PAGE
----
The human genome encodes over 2 million DNA regulatory elements called enhancers that control gene expression in specific cell types and states. Enhancers harbor tens of thousands of genetic variants that influence risk for common diseases and traits. Each of these enhancer variants could reveal insights into the molecular mechanisms of human diseases. Yet, we have lacked tools to systematically map which enhancers regulate which genes in each of the thousands of cell types in the human body. To address this challenge, we have recently developed CRISPR tools to experimentally test thousands of enhancers in parallel, and discovered a simple computational model that can predict enhancer-gene regulation from chromatin state. These nascent technologies suggest a new strategy to map enhancers across many cell types to connect noncoding variants to target genes. Here we will develop and extend these new technologies to map and predict enhancer-gene connections at single-cell resolution. First, we will characterize how enhancer function changes across developmental trajectories, by combining our CRISPR tool with a new single-cell readout method to survey thousands of enhancer-gene connections in differentiating vascular cells. Second, we will develop a computational model that can predict enhancer-gene regulation from single-cell measurements of chromatin accessibility. Third, we will apply these tools to build maps of enhancer-gene regulation in the adult human heart, and demonstrate the utility of these maps by characterizing genetic variants associated with coronary artery disease. These technologies will enable mapping enhancer-gene regulation in many cell types, building a foundational resource for connecting noncoding genetic variants to their molecular functions. This approach will be broadly applicable to any common, complex disease. This proposal builds on the PI?s experiences in genomics and team science with the ENCODE Consortium and Variant- to-Function Initiative. This R35 Genomic Innovator Award will help the PI launch a career at the interface of human genomics and cardiovascular disease that will include significant contributions to team science efforts. The environment at Stanford University in the Department of Genetics and Children?s Heart Center is ideal for supporting these scientific and leadership roles.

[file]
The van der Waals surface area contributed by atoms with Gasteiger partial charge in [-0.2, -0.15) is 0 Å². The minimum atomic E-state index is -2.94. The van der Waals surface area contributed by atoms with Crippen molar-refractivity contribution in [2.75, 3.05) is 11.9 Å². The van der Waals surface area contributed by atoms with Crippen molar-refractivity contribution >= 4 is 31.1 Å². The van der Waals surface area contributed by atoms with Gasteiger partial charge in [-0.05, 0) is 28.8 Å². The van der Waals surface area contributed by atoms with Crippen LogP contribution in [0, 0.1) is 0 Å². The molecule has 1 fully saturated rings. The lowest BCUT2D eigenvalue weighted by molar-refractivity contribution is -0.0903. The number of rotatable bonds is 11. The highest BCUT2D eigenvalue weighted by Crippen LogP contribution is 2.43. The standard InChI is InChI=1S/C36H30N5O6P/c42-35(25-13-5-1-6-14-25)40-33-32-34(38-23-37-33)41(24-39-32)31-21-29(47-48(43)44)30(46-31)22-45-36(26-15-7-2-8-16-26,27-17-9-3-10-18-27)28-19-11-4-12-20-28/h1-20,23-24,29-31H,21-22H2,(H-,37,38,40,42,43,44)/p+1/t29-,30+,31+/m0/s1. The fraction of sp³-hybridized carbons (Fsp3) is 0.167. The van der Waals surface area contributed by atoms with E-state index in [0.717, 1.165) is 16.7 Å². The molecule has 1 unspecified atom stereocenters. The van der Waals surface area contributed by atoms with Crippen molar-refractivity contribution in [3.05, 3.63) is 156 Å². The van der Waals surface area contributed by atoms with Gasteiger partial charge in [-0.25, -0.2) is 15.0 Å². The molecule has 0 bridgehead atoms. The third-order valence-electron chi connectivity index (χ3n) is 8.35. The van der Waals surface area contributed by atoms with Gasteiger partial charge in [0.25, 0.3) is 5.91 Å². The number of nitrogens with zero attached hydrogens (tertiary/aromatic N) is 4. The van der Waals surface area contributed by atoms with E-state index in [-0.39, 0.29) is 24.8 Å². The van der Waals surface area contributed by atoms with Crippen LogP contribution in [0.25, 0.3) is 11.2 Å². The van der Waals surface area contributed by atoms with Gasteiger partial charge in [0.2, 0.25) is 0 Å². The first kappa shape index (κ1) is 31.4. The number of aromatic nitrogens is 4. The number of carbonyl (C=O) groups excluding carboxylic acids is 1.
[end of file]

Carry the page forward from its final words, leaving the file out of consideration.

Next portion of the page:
Genetics researchers have identified tens of thousands of DNA variants that influence risk for human diseases, but identifying the functions of these variants has been challenging. We will develop new approaches to systematically map how many of these variants control particular genes and cell types. Applying these approaches could help to identify new therapeutic targets for an array of common diseases.